I met Pat de Groot in the large, enchanting house she has lived in since the 1960s, on Commercial Street in Provincetown, Massachusetts. You enter through a front garden overgrown with kale, statues of the Buddha, and a memorial to her first dog, one of the loves of her life. Her living room is filled with records and conga drums, her painting studio with kayaks hanging from the ceiling, the walls leading upstairs, with art by friends and her late husband, the painter Nanno de Groot.
I met Glenn Goldberg in 2005 when I was curating an exhibition about the history of the New York Studio School. Goldberg’s tools-in-trade are elemental: dots, patterns, and symbolic, iconic representations of birds, trees, flowers. They couldn’t be more different from the traditions of the Studio School and Queens College, where he studied in the late 1970s, and where the predominant way of working involved a heroic wrestling with form. Also, the athletic and Bronx-raised Goldberg doesn’t necessarily look or sound like someone we expect to be making the paintings he does.
I met Julie Heffernan this past fall at a party she hosted celebrating the wedding of another painter, and was taken by her, the community of (women) artists who were gathered, and her painting over the dining table. It was the fierceness of the vision that attracted me, and the individuality of her work, which extended into the way she spoke and lived.
I have long admired John Walker’s work for its unique combination of tough materialism and romantic lyricism. I recently met him in his studio at Boston University, where he is the head of the MFA program. My visit with Walker happened to take place on the Thursday after the Boston Marathon tragedy, and I spent Friday’s citywide lockdown with painters Gideon Bok and Meghan Brady.
Jane Dickson is best known for her nocturnal cityscapes of the old Times Square — peep shows and porn parlors — but she has also mined subjects such as Las Vegas, Coney Island, American highways, demolition derbies, and suburban homes. She often paints on alternative supports like carpets, vinyl, sandpaper, and Astroturf.
I’ve known Jesse McCloskey for years, but his work and words are always surprising me. They get to the heart of the matter quickly. In one of the early days after I had my first child, I wanted nothing more than to go out and see some shows in Chelsea. It still makes me laugh that this childless dude was the one who told me it was okay to bring the baby along, head into a café, and feed him when he got hungry. But that’s what McCloskey is about: keep working, no matter what it takes, or the devil’s gonna get you, and, whatever … birth, sex, and death are as natural as rock and roll.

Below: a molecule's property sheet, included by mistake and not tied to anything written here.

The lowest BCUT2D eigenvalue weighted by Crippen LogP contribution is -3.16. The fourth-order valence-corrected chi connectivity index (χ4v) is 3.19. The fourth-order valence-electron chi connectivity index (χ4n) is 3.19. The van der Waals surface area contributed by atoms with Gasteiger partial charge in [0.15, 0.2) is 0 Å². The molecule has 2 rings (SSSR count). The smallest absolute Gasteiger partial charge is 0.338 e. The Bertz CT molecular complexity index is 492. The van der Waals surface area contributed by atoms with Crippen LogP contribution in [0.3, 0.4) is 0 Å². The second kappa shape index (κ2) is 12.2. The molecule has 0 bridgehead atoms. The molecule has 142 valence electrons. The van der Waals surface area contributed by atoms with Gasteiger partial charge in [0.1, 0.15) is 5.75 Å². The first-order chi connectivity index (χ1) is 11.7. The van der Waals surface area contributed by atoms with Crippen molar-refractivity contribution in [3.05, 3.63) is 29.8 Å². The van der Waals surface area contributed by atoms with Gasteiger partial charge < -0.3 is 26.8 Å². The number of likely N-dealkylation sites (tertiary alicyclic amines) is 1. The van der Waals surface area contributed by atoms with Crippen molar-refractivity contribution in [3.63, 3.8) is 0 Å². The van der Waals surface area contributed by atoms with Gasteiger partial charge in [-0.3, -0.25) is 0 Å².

A couple of years ago, when I was still resisting Facebook, I heard about the debates Kyle Staver was spearheading there on the topic of Renoir’s late paintings. I set up a profile because I had to know more about this independent-minded female painter who likes Renoir’s work as much as I do. Since then, I’ve gotten to know Staver and her painting “in real life.” She’s dynamic on the canvas and off, a true cheerleader for her aesthetic causes, other artists, and friends.
Susanna Coffey, who was born in New London, Connecticut, studied at Yale, teaches at the Art Institute of Chicago, and lives and works in New York, is best known for her self-portraits. These frontal heads set against backdrops of world locales and events are rigorous, unrelenting penetrations of the meeting-point of humanity and violence.
I visited Mary Heilmann recently in her Bridgehampton studio. At the end of our time together, she took a small painting of a wave, and turned it upside-down. It was the perfect gesture to sum up our conversation and the themes of her work — an offhand reminder of its yin-yang quality. Heilmann’s work plays with big ideas, but it does so playfully.
Judith Linhares’s painting has been on my mind since I saw a show of her work in the spring of 2011 at the Edward Thorp Gallery. At the time I was thinking about both contemporary figurative painting and gestural abstraction, and these solidify in Linhares’s work with a rare conviction.
Rackstraw Downes’s recent paintings are currently on view at Betty Cuningham Gallery. Born in 1939 in Kent, England, Downes now lives between New York City and Presidio, Texas. Well known for his panoramic landscapes, Downes works for months on site in both urban and rural surroundings. He is often described as a realist but this term is perhaps better applied to his subject matter than his technique.